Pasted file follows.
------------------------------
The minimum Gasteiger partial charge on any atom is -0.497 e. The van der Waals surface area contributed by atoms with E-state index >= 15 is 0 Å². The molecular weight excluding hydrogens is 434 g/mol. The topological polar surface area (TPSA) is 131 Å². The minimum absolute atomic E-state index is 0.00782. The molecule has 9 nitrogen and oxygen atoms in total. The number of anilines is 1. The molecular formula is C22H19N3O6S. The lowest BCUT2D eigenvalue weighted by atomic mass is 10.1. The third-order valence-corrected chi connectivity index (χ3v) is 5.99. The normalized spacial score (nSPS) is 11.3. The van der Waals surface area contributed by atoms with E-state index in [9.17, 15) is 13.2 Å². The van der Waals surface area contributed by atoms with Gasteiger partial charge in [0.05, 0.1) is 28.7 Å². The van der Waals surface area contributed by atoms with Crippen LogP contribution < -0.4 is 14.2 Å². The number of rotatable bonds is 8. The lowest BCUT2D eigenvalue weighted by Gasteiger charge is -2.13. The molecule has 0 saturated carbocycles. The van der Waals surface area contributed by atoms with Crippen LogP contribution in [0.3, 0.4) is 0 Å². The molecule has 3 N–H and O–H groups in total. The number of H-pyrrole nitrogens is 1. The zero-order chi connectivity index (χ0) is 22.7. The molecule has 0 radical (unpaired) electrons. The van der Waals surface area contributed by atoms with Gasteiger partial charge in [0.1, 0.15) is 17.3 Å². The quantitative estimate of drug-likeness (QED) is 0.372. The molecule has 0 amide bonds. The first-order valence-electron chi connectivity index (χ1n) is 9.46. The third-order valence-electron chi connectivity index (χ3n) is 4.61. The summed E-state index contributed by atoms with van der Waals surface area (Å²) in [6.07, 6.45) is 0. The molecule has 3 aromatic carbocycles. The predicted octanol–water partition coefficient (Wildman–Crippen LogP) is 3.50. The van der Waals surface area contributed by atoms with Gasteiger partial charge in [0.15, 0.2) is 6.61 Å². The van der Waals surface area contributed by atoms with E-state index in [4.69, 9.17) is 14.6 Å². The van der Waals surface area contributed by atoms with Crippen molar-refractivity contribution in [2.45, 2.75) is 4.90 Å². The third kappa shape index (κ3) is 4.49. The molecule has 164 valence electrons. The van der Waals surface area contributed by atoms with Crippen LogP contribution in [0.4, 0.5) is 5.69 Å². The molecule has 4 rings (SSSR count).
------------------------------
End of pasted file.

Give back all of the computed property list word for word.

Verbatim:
The minimum Gasteiger partial charge on any atom is -0.497 e. The van der Waals surface area contributed by atoms with E-state index >= 15 is 0 Å². The molecular weight excluding hydrogens is 434 g/mol. The topological polar surface area (TPSA) is 131 Å². The minimum absolute atomic E-state index is 0.00782. The molecule has 9 nitrogen and oxygen atoms in total. The number of anilines is 1. The molecular formula is C22H19N3O6S. The lowest BCUT2D eigenvalue weighted by atomic mass is 10.1. The third-order valence-corrected chi connectivity index (χ3v) is 5.99. The normalized spacial score (nSPS) is 11.3. The van der Waals surface area contributed by atoms with E-state index in [9.17, 15) is 13.2 Å². The van der Waals surface area contributed by atoms with Gasteiger partial charge in [0.05, 0.1) is 28.7 Å². The van der Waals surface area contributed by atoms with Crippen LogP contribution < -0.4 is 14.2 Å². The number of rotatable bonds is 8. The lowest BCUT2D eigenvalue weighted by Gasteiger charge is -2.13. The molecule has 0 saturated carbocycles. The van der Waals surface area contributed by atoms with Crippen LogP contribution in [0.3, 0.4) is 0 Å². The molecule has 3 N–H and O–H groups in total. The number of H-pyrrole nitrogens is 1. The zero-order chi connectivity index (χ0) is 22.7. The molecule has 0 radical (unpaired) electrons. The van der Waals surface area contributed by atoms with Gasteiger partial charge in [0.1, 0.15) is 17.3 Å². The quantitative estimate of drug-likeness (QED) is 0.372. The molecule has 0 amide bonds. The first-order valence-electron chi connectivity index (χ1n) is 9.46. The third-order valence-electron chi connectivity index (χ3n) is 4.61. The summed E-state index contributed by atoms with van der Waals surface area (Å²) in [6.07, 6.45) is 0. The molecule has 3 aromatic carbocycles. The predicted octanol–water partition coefficient (Wildman–Crippen LogP) is 3.50. The van der Waals surface area contributed by atoms with Gasteiger partial charge in [0.15, 0.2) is 6.61 Å². The van der Waals surface area contributed by atoms with E-state index in [4.69, 9.17) is 14.6 Å². The van der Waals surface area contributed by atoms with Crippen molar-refractivity contribution in [2.45, 2.75) is 4.90 Å². The third kappa shape index (κ3) is 4.49. The molecule has 164 valence electrons. The van der Waals surface area contributed by atoms with Crippen LogP contribution in [0.4, 0.5) is 5.69 Å². The molecule has 4 rings (SSSR count).